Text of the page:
Cell culture: Bovine endothelial cells (BEC)(CRL GMC 7372B, NIGMS Human Genetic Cell Repository) preferably were used in our studies. Cells were maintained in minimum essential medium (MEM) (Gibco, 10370-021) supplemented with 10% FBS (Gemini-Bioproducts, Woodland, Calif., 100-106), 1% antibiotic-antimycotic (Gibco, 15240-062), and 1% L-glutamine (Gibco, 25030-81) in 5% CO2. Approximately 300 μl of cell suspension in media (15,000 cells/ml) was added to each well of the culture dish. The cultures plates were then incubated at 37° C., 5% CO2 for 24 hours.
Cell viability assay: After 24 hours, the medium was removed and the cells were washed with PBS. Then two-color fluorescence cell viability assay (Viability/cytotoxicity kit, Molecular Probes, Inc, Eugene, Oreg.) was used to determine the cytotoxic effect of the polymeric materials on BEC cultures. An aliquot of 200 μl consisting of 10 μl of B and 2 μl A (in 5 mL medium) was added to each well and incubated for 30 minutes. Stained samples were examined at 200× magnification via epifluorescence nicroscopy (Leica DM IRB inverted microscope equipped with an Optronics HBO 100 mercury light source) to visualize both viable (fluorescent filter set) and non-viable (Rhodamine filter set) cells. This assay was used qualitatively and quantitatively to assess how the various groups of materials affected cell viability. For quantitative analysis, images were taken from the bottom-most, in-focus cell to the topmost, in-focus cell every 10-20 clicks on the focusing dial. Image Pro Plus v 5.0 was used to build a reconstructed image by taking the brightest pixel through the entire stack. This was necessary due to the fact that the cells growing on the gel were in focus at different heights. The brightest objects in the reconstructed image were counted and analyzed in terms of their size and shape.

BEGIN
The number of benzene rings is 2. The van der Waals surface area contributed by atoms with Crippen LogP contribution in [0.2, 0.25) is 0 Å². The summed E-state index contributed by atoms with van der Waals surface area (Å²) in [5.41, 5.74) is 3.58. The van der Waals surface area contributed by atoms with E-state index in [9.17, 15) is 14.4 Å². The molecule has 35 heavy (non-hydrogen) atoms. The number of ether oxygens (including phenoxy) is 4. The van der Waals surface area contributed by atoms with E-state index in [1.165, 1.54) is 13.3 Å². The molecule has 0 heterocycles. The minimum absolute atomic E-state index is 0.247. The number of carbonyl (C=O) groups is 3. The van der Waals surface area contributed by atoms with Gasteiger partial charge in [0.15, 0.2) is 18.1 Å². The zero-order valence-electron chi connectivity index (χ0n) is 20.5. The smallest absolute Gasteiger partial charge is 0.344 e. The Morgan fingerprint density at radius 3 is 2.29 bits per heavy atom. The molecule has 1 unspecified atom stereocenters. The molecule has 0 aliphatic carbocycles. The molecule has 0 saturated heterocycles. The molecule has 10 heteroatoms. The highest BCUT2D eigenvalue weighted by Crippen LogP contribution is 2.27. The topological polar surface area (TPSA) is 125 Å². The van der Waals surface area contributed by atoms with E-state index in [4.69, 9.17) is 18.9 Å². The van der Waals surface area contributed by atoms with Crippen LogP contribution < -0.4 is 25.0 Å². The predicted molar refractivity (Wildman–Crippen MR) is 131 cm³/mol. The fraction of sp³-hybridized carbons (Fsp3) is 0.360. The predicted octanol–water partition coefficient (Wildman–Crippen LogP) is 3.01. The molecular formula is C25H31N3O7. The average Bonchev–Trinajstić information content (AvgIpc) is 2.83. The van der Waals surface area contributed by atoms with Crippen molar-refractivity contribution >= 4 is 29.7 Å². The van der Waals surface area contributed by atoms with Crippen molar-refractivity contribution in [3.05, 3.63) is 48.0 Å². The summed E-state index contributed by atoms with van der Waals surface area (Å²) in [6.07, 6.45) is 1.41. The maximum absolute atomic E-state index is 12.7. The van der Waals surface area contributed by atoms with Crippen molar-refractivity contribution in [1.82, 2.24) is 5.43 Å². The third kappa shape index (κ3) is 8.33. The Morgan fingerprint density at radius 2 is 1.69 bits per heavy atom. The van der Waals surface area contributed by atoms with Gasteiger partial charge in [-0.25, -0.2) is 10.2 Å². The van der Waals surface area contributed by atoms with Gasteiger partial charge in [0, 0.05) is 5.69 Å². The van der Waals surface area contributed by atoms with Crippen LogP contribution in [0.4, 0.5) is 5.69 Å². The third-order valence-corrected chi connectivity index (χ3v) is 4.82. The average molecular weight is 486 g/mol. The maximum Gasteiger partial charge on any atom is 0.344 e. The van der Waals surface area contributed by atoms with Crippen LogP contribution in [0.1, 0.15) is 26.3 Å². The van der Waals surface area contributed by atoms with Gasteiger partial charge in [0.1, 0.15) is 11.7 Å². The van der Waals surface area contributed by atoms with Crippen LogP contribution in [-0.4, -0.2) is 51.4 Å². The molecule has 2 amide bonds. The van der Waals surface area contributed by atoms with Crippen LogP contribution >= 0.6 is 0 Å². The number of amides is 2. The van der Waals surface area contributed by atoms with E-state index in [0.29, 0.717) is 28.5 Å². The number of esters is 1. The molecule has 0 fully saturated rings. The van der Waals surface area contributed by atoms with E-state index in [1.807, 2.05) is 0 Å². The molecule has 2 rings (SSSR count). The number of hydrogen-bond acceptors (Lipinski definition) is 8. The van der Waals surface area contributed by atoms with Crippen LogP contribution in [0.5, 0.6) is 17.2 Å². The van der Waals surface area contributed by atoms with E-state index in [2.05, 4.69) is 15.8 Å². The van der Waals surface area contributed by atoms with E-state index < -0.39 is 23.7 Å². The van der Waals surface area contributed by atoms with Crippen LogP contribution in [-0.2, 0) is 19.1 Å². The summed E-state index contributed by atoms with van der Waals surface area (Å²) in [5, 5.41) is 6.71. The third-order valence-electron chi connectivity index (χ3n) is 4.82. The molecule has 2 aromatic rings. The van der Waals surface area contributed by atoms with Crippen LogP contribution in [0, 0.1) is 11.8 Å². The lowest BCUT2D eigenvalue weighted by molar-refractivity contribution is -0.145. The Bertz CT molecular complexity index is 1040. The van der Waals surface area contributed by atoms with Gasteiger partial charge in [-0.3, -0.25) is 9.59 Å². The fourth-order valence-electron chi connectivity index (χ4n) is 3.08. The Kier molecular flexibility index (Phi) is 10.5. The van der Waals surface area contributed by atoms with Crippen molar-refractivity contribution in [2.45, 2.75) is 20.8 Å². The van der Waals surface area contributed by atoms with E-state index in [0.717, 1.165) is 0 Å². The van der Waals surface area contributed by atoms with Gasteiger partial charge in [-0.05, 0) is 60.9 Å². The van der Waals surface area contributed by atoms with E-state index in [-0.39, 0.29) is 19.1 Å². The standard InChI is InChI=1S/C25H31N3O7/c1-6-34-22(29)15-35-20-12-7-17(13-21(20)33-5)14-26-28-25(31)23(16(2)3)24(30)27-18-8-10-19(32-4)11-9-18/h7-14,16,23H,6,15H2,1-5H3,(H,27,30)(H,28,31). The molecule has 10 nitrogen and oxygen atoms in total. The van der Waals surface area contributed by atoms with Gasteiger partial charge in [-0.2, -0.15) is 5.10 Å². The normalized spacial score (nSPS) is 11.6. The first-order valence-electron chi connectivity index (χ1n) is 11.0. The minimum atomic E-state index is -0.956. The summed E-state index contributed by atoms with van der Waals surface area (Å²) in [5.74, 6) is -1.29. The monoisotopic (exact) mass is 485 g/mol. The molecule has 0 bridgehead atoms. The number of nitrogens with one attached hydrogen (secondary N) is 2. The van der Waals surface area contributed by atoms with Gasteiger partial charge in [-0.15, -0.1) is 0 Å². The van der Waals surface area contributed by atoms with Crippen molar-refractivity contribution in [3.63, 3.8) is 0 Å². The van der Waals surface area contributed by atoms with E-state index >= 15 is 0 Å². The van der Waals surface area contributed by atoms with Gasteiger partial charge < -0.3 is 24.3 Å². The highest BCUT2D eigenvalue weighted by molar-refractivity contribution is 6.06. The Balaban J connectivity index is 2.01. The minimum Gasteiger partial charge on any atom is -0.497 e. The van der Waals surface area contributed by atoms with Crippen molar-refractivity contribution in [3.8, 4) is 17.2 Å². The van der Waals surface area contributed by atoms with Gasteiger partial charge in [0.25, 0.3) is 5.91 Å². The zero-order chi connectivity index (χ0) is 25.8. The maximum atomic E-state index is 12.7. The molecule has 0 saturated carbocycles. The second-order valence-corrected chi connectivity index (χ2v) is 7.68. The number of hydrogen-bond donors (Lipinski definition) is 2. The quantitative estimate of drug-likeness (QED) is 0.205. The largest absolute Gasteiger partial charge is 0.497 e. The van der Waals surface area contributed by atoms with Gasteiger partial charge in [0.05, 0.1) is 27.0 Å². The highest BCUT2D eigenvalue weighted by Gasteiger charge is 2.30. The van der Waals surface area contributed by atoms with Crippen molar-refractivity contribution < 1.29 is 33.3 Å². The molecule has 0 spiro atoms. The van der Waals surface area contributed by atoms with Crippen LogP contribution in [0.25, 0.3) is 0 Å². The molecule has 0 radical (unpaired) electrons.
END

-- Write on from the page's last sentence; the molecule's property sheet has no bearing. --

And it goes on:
Microscopic visualization: Inverted fluorescence microscope (Leica DM IRB) with a CCD camera (Magnifier) and filter cube containing Rhodamine filter set as an excitation filter, was used for all microscopy experiments to detect the live cell stain. A 10x Leica objective was used for all the experiments. Three random images of fixed dimension per group of materials were captured in the center of the well. The percentage of the image covered by live cells (as indicated by the amount of green fluorescence emitted by the culture) was calculated using image analysis software (Image-Pro® Plus 4.1). The percentage values from the independent experiments were compared between each run, and then combined. The groups of materials were compared between each other using ANOVA (α=0.05).